4 ways to use record and playback test automation tools
Many test automation tools offer record and playback testing. Here's how to apply this handy capability for training, usability tests and continuous automated testing.
Record and playback testing tools are multipurpose, as QA teams find that they fit many possible test scenarios.
The assessment itself entails recording a user's actions and matching objects behind the scenes to identify which units of code a routine used and how. The process also generates a coded test script file, which the QA team can replay as-is or edit.
Most test automation tools offer record and replay functionality along with more complex test coding options. Some record and playback testing tools are free, and others require a subscription or purchase. Most vendors offer free trial periods, and many bundle the feature with other development software. Examples include TestComplete Platform, Katalon Studio, Micro Focus Unified Functional Testing (UFT), mabl, Ranorex, Selenium, LEAPWORK, Appium and Eggplant Functional.
A record and playback testing tool must work effectively within an organization's existing development framework. Most of these tools work with Selenium WebDriver and integrate with most common code development platforms. Try multiple options to find the best fit for your teams' needs.
When to use record and playback tools
Record and playback testing tools fit into an organization's test automation strategy. As a starting point, these tools offer education and training, then you can use it to enhance your test scripting. More complex coding methods that provide deeper, or more thorough test coverage can replace the use of these tools over time. Many record and playback test automation tools cover both mobile and web testing for fuller test coverage across platforms. Record and playback tools might provide additional features as well.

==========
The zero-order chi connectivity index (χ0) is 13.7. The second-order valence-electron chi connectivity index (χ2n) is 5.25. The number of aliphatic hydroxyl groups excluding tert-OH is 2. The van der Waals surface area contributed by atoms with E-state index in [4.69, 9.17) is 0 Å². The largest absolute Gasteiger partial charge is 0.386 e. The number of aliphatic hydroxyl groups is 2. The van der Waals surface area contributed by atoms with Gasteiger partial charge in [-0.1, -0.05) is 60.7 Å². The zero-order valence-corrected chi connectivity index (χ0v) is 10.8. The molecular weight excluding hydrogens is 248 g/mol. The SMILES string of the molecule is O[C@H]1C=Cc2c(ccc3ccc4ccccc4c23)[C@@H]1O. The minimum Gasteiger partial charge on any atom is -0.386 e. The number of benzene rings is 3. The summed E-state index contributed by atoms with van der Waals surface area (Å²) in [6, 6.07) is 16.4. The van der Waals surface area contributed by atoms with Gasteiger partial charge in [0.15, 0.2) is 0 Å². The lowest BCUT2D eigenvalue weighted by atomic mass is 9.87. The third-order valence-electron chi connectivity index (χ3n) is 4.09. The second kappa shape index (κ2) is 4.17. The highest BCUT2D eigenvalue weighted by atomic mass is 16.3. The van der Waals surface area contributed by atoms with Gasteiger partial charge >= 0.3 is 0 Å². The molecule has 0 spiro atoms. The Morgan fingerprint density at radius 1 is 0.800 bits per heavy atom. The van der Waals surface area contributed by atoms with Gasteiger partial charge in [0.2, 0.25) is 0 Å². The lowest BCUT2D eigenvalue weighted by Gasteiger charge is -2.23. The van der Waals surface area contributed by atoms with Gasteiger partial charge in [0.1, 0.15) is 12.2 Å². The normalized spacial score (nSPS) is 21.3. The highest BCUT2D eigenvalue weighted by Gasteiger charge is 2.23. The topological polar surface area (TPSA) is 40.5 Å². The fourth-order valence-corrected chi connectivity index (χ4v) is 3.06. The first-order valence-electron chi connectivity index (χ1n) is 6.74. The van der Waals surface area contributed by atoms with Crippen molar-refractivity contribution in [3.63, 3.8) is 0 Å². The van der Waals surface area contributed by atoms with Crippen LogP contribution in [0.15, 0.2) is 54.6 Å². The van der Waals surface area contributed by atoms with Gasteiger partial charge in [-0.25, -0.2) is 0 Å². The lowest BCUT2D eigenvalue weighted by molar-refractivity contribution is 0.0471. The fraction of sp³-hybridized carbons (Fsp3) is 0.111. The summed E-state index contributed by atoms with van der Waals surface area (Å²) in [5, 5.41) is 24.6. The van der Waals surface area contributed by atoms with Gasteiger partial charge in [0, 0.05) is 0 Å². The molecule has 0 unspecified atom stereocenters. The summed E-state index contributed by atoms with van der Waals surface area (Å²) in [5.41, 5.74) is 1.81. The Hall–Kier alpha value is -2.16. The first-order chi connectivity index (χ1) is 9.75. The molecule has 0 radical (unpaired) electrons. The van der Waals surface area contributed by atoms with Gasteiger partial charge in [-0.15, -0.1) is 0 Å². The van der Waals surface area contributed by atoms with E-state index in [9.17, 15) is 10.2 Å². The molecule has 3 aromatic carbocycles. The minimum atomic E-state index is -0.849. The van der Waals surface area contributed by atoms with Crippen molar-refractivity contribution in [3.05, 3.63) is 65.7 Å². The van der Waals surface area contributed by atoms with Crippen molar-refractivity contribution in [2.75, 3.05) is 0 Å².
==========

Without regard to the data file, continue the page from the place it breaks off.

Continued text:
Record and replay/playback testing is not the best choice for overall test automation, unless QA teams use it continuously on new or constantly changing application code. It's also not ideal for tests that the QA team plans to maintain. The approach can, however, capture end-user workflows for analysis, reveal performance problems, document bugs and other server/memory issues, and teach QA professionals how to create test automation code.
Here are four scenarios when record and playback testing tools provide value to QA engineers.
1. End-user workflow test scripts
Record and playback scripts help capture end-user workflows. QA team members set up end users with the test automation tool, and train them to do the recording themselves. Users can go through workflows at their convenience. Once the tool records the scripts, testers replay them and analyze the information. Failures are easy to recognize, and most record and playback testing tools include decent documentation and support contacts, or user groups.
Development teams can combine record and playback automation with real application use to create a history of the exact actions a user performed, which provides valuable feedback for future development. Script replay also helps verify the application's design works as intended. For example, testers see when a user clicks around the screen or hesitates for long stretches of time, an indication that the user had trouble figuring out what to do next. Product and design team members can replay the recorded scripts for usability research. The team can redesign the application based on where users commonly get stuck in the workflow and better meet customer expectations.